Matter of familiarity

He reminisces about his first-ever visit to Sassoon Docks in Mumbai years ago, when he was awe-struck by the variety of seafood. “The supply chain in Mumbai has grown by leaps and bounds and it is heartening to see,” states Gary.

Given his fetish for Indian ingredients, one wonders if he travels back with a full suitcase. “I tried taking ker sangri from Rajasthan once, but was not allowed, hence I’ve stopped. It is only a few spices, which I love, that I take back in small quantities. But yes, I take back lots of ideas,” he quips.

With multiple trips to India, especially Mumbai, he is getting increasingly comfortable with the city. “On my last trip I was living in Bandra like a local and was pleased when I could direct the driver which way to go,” he chuckles. Now, Gary is guiding his wife Mandy and 16-year-old daughter Jenna, who are here for the first time, on what to see and eat.

Pani purisamosa chaatras malai and boondi ladoo. The Delhi recommendations will follow, when we get there later this week,” Gary signs off with his famous grin.

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Laying the seeds for healthy roots for a nourished tomorrow, Urban Nutrition Initiative Exits

The Urban Nutrition Initiative (UNI) has been designed to ensure prevention and early detection of malnutrition in ten ‘high-burden’ urban locations of Maharashtra. Led by the Rajmata Jijau Nutrition Mission, this is an initiative implemented in partnership with NGOs and the Integrated Child Development Services (ICDS) Scheme.This project aims at implementing ten essential nutrition interventions through the First 1000 Days’ approach as per WHO and UNICEF recommendations. FMCH has undertaken this initiative in order to achieve key organizational goes of sustainability and scale. The initiative provides an opportunity not only to reach an underserved population, but also, for FMCH to share its knowledge and approach with government workers in the hope that its best practices will be taken up by the government for long-term change. FMCH has been implementing the program in Nizampur area of Bhiwandi, Thane district catering 140 AWC’s for over three years. The key program activities includes Home visits, growth monitoring, Mata Melavas, nutrition demonstrations in nutrition course, Pregnancy club, mothers’ groups meetings, community events etc. The program has so far impaced the lives of 3689 children (0-2 years) and 2330 pregnant women and lactating mothers. Within the three years of UNI 106 mother support groups have been created.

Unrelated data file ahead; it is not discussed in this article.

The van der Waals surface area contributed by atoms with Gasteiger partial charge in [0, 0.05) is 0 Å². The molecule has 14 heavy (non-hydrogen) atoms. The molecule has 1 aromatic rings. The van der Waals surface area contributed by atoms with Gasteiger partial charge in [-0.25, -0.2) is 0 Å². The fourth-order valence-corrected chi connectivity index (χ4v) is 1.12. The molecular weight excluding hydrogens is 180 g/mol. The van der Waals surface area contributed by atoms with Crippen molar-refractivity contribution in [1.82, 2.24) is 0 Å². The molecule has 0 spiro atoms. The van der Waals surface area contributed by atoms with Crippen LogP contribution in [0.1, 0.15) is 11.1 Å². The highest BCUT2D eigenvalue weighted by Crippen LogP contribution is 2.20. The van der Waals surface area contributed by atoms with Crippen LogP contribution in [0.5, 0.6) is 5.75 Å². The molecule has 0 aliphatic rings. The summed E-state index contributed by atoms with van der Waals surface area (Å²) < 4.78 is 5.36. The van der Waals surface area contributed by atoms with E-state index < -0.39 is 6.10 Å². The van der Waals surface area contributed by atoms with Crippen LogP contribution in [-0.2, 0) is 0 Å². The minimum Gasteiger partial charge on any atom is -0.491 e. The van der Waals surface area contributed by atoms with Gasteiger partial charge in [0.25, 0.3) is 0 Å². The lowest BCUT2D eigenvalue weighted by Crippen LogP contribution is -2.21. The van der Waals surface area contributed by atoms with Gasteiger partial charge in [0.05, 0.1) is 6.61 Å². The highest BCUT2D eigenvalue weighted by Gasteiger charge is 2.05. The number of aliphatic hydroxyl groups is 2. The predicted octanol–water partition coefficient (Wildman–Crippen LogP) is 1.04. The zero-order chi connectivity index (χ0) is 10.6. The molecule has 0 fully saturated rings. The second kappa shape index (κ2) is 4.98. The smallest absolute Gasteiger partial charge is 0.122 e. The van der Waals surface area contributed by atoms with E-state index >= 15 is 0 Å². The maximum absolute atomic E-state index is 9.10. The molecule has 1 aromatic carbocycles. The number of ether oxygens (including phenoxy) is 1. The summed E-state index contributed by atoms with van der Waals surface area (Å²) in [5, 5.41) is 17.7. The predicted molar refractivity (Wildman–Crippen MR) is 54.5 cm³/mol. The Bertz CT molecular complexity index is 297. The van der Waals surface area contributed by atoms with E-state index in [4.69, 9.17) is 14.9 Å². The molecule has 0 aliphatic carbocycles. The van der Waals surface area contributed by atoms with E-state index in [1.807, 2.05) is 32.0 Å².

Snapshot Of Urban Nutrition Initative

 

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Knowledge Transfer to Expand Reach and designing a sustainable business plan – An Update on FMCH training centre